Natalie Wooding reviews Federico Fellini’s iconic film, in celebration of its 60th anniversary.
La Dolce Vita is a party. It is a world of glamour and sophistication inhabited by larger than life characters, ranging from the mass of scrambling paparazzi (a term this film coined, from the character Paparazzo) jumping from walls and tumbling over each other in an effort to get the most scandalous shot, to the glamorous Swedish movie star, gliding around Rome at 3am in a full length ball gown topped with, instead of a hat, a kitten she has found and picked up along the way. The film follows Marcello (Marcello Mastroianni), a jaded veteran reporter as he chases celebrity after celebrity through party after party, each one outdoing the next in decadent celebration.
Fellini’s hyperbolic style is often contrasted with the Italian neorealist movement that was popular when he began his cinematic career. With the aim of faithfully depicting the everyday lives of Italians suffering after the war, neorealist directors sought a sombre and objective style that distanced itself from Hollywood artifice and glamour as much as possible. In the words of Zavattini, a leading theorist and neorealist screenwriter, the aim of cinema was to represent “living social facts.” Films such as Ladri di biciclette, which depicts the struggle of a father trying to raise his son to be morally just in an unjust world, are heart breaking in their honesty and immensely powerful in their restraint.
By the end of the 1950s, Italy’s economy was thriving, and flourishing “made in Italy” design was quickly becoming world-renowned. In La Dolce Vita, life is an exciting celebration of opulence and entertainment, as the title affirms: ‘Life is Sweet’. In this world of glamourous parties, Fellini only refers to his neorealist forefathers playfully, with a knowing wink and a smile; when the audience are led down a series of broken steps into a flooded basement of a war torn building, the scene is not dire but comical – the professional prostitute who owns the house is swearing loudly and the two people she is leading fall into each other’s arms in a torrid affair. “Credi che il neorealismo italiano sia vivo o morto?” (Do you think Italian neorealism is alive or dead?) is one of the unanswered questions thrown from a horde of reporters to the glamorous actress Sylvia (Anita Ekberg) amongst “Do you practice yoga?” and “Do you like men with beards?”
Where neorealism offers sombre observation, Fellini uses all the tools of cinema at his disposal to offer scene after scene of beautiful, sensual and hypnotic cinematography. It is impossible to not get swept up in Fellini’s parties; to try to tear your eyes from the screen as the camera sways rhythmically, following Sylvia’s dancing to Nino Rota’s upbeat jazz soundtrack, leading a line of dancers as she sweeps across the screen; to not be enraptured watching Marcello decorate a drunken young show girl with feathers, the down from the ripped cushion swirling slowly around him.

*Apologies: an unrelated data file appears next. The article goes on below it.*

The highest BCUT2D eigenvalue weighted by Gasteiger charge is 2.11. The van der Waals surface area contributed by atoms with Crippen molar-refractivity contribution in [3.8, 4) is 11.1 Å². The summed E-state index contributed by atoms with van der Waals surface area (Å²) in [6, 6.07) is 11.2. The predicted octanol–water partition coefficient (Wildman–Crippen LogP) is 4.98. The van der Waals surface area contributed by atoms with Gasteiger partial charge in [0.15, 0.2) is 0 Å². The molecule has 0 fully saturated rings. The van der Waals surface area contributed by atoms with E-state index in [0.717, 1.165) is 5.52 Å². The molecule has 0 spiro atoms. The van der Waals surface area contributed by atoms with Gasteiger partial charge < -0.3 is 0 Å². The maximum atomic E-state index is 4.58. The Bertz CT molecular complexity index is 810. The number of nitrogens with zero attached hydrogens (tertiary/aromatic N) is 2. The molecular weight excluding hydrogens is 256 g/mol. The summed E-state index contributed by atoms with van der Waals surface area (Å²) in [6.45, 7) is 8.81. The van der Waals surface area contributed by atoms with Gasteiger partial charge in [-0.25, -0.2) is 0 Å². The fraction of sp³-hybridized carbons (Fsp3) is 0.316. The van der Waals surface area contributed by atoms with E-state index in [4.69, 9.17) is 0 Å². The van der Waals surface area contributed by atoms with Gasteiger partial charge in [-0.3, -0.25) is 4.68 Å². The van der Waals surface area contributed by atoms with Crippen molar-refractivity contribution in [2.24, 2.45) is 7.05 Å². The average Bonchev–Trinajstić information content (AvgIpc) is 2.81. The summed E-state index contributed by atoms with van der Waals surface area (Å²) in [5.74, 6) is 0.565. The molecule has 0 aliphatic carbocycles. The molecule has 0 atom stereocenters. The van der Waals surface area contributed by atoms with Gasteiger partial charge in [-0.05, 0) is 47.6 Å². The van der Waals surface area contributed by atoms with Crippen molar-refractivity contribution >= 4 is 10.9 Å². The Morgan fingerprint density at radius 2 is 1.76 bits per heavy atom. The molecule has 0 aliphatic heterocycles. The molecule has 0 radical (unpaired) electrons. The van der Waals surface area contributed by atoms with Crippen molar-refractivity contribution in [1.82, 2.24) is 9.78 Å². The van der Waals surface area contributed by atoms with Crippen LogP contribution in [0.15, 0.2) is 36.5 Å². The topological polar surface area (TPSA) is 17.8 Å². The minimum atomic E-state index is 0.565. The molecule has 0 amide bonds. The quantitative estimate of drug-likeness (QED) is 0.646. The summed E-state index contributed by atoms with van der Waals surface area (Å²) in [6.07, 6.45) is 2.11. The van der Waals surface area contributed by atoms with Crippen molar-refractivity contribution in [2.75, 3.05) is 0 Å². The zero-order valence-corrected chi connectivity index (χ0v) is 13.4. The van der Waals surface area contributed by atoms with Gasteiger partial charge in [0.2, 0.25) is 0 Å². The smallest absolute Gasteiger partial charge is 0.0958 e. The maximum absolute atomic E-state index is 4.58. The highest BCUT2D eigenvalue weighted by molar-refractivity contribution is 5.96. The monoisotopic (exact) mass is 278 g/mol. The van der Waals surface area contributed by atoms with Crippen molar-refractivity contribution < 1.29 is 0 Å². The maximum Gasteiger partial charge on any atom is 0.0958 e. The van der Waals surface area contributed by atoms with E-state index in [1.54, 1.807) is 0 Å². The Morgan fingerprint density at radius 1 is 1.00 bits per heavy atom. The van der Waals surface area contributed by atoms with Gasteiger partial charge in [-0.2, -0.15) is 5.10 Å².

La Dolce Vita is a film that does not shy away from the make-believe of cinema – it happily embraces spectacle to the point of being carnivalesque. The sets are vast and opulent; the costumes are heaving with feathers, adorned with glittering necklines and glimpsed suspenders between split skirts. Be they paparazzi, celebrities or wannabes, Fellini’s characters look up to professional actors, dancers, party-throwers, all happily immersed in the fairy-tale mythologizing of Hollywood. In the world of La Dolce Vita, everything is pretend and everything is wonderful.
Where Fellini differs from Hollywood’s superficial indulgence in visual glamour and movie star celebration is in the thread of existential anxiety he weaves throughout the film, an anxiety that eventually constricts every single character. La Dolce Vita follows characters’ drinking and sexual escapades without judgement, allowing the existential dread to manifest itself naturally through small details. In a hilariously chaotic scene where crowds of Italians run around chasing a miracle sighting of the Madonna, Marcello’s long-suffering fiancée Emma confronts an old woman who does not believe the miracle matters. “Why would you say such a thing?” presses Emma, who has just prayed that Marcello will finally marry her. By the time the most shocking and poignant scene of the film transforms La Dolce Vita into an ironic tragicomedy, we are already resigned to watching the characters entangle themselves in their superficially happy but empty lives. Fellini’s opulence and his cheeky joie de vivre conceal an underlying melancholy; for all their celebrating and elaborate costumes, all of the characters ultimately find themselves uncertain, lost and alone.
Fellini’s masterpiece is both a sumptuous visual feast and a social commentary on the post-war culture of excess. Perhaps, in his quiet observing and capturing of a generation’s existential ennui, he remains a neorealist after all.
You can catch La Dolce Vita at the BFI now, and the film is available to buy or rent online or in stores. Check out the trailer below: